'Vortex lattices' may help explain material defects

December 22, 2006
'Vortex lattices' may help explain material defects
This set of JILA images shows a rotating Bose-Einstein condensate (BEC) "pinned" to a rotating lattice created with lasers as the shape of the combined "vortex lattice" evolves from triangular (top) to square (bottom). The images on the left show the BEC vortex lattice at low, medium and high pinning strengths, or optical intensity levels (top to bottom). The corresponding images on the right are computer processed to reveal the structural relationship between the BEC vortex and optical lattice, with red indicating the symmetry of the physical structures (hexagonal/triangular or square). Credit: Cornell group/JILA

What do you get when you superimpose a rotating pattern of intersecting laser beams on a spinning cloud of ultracold atoms in a thin gas? Pretty pictures, for one thing--but also a new method that could be used to simulate why and how defects arise in superconductors, important materials that are difficult to study directly.

By combining two cutting-edge laboratory creations--optical lattices and atoms in a Bose-Einstein condensate (BEC) spinning in a trap like planets orbiting the sun--physicists at JILA have developed a method of visualizing defects, or disruptions, in rotating patterns.

The experiments, reported in a paper published online Dec. 12 by Physical Review Letters, create the equivalent of "tornadoes in valleys," says group leader Eric Cornell, a Fellow at the National Institute of Standards and Technology (NIST). JILA is a joint institute of NIST and the University of Colorado at Boulder.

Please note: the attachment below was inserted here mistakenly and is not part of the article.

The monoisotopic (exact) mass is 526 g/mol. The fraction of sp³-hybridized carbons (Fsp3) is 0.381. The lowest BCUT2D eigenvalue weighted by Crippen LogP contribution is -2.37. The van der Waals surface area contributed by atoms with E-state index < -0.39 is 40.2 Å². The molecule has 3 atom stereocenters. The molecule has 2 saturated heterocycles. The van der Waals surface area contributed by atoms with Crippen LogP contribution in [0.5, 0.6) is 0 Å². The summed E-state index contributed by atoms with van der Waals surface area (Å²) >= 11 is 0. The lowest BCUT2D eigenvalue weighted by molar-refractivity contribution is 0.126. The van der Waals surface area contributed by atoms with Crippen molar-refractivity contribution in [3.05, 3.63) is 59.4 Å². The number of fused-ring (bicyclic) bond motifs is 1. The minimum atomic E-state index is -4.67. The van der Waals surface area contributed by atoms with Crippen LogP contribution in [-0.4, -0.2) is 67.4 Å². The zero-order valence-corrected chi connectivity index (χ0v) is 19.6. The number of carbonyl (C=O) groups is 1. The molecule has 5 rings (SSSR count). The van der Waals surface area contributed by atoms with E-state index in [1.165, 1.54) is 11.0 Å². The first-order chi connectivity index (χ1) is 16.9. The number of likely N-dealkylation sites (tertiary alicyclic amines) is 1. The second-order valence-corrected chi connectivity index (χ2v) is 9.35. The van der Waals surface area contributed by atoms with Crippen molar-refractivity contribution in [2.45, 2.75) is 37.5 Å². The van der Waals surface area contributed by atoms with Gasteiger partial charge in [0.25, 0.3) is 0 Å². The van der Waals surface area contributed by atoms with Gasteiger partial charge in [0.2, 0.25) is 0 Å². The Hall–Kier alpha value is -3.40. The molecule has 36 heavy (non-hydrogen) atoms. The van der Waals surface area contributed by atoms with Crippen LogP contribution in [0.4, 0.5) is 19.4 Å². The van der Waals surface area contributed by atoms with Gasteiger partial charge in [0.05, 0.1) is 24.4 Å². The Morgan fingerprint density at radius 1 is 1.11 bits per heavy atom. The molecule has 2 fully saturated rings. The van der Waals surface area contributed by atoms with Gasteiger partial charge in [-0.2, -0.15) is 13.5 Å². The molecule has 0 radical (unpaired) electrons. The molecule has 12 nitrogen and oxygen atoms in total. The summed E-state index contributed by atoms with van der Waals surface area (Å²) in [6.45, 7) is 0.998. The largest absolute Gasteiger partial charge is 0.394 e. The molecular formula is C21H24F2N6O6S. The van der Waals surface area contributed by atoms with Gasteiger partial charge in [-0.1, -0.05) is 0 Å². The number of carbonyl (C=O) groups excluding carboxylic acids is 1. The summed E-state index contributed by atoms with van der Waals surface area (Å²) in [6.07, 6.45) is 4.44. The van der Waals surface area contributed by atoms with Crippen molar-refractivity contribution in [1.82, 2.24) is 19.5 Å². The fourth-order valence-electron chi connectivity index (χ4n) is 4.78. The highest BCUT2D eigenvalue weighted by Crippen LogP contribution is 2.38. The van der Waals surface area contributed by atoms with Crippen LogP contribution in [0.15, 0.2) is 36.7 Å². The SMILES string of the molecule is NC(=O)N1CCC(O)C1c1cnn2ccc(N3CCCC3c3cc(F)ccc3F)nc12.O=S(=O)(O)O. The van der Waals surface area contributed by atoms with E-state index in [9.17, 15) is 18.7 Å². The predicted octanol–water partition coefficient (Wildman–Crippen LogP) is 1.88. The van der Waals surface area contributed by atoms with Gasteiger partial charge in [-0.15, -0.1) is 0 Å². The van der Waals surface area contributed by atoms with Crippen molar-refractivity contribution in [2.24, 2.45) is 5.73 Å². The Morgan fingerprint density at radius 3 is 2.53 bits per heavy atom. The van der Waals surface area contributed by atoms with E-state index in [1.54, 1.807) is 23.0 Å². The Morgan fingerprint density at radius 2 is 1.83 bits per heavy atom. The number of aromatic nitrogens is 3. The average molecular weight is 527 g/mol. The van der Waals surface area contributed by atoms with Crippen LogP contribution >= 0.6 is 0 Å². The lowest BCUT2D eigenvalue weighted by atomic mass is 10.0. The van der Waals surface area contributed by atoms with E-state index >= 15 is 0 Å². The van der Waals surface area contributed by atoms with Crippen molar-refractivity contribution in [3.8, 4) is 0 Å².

A BEC is a unique form of matter, first created by Cornell and colleague Carl Wieman at JILA, in which atoms are chilled to near absolute zero, and a point at which, by the rules of quantum physics, they condense into an amorphous "super atom" in which the individual atoms are indistinguishable. Part of the scientific fascination with BECs is that they share important physical characteristics with seemingly quite different phenomena, such as low-energy paired electrons in superconductors or the "superfluid" helium-4 that flows uphill with zero viscosity. For instance, helium-4, when stirred, doesn't circulate around the container like water in a glass, but rather breaks into an orderly array of quantized vortices, or little tornadoes. BECs behave the same way.

The JILA experiments were performed with 3 million rubidium atoms held in a magnetic trap. A superfluid of vortices was created by spinning the trap. The reddish BEC cloud, about 100 micrometers in diameter, contained about 100 hollow vortices, like a spinning bundle of fibers. Lasers were used to set up optical lattices--grids of light in an arrangement of energy peaks and troughs--in triangular and square patterns and focus them onto the BEC.

The overlapping lattice and vortices, under certain conditions such as when spinning at about the same rates, tend to lock together. The energy peaks of the lattice "pin" the BEC at those spots by reducing the density of the superfluid flowing around the local vortex. The JILA group visualized the structure or repeating patterns of the pinned vortex lattice by taking pictures over time, and then using an image processing technique to show how the vortex lattice structure and orientation were related to the optical lattice structure and orientation. The vortex lattice and peak optical signals evolve into different shapes at various laser intensities and spinning rates. Because BECs and optical lattices can be precisely controlled, the technique may be useful in studying more mysterious patterned superfluids, such as superconductors.

Citation: S. Tung, V. Schweikhard and E.A. Cornell. 2006. Observation of vortex pinning in Bose-Einstein condensates. Physical Review Letters. 97, 240402 (2006) Posted online Dec. 12.

Source: National Institute of Standards and Technology

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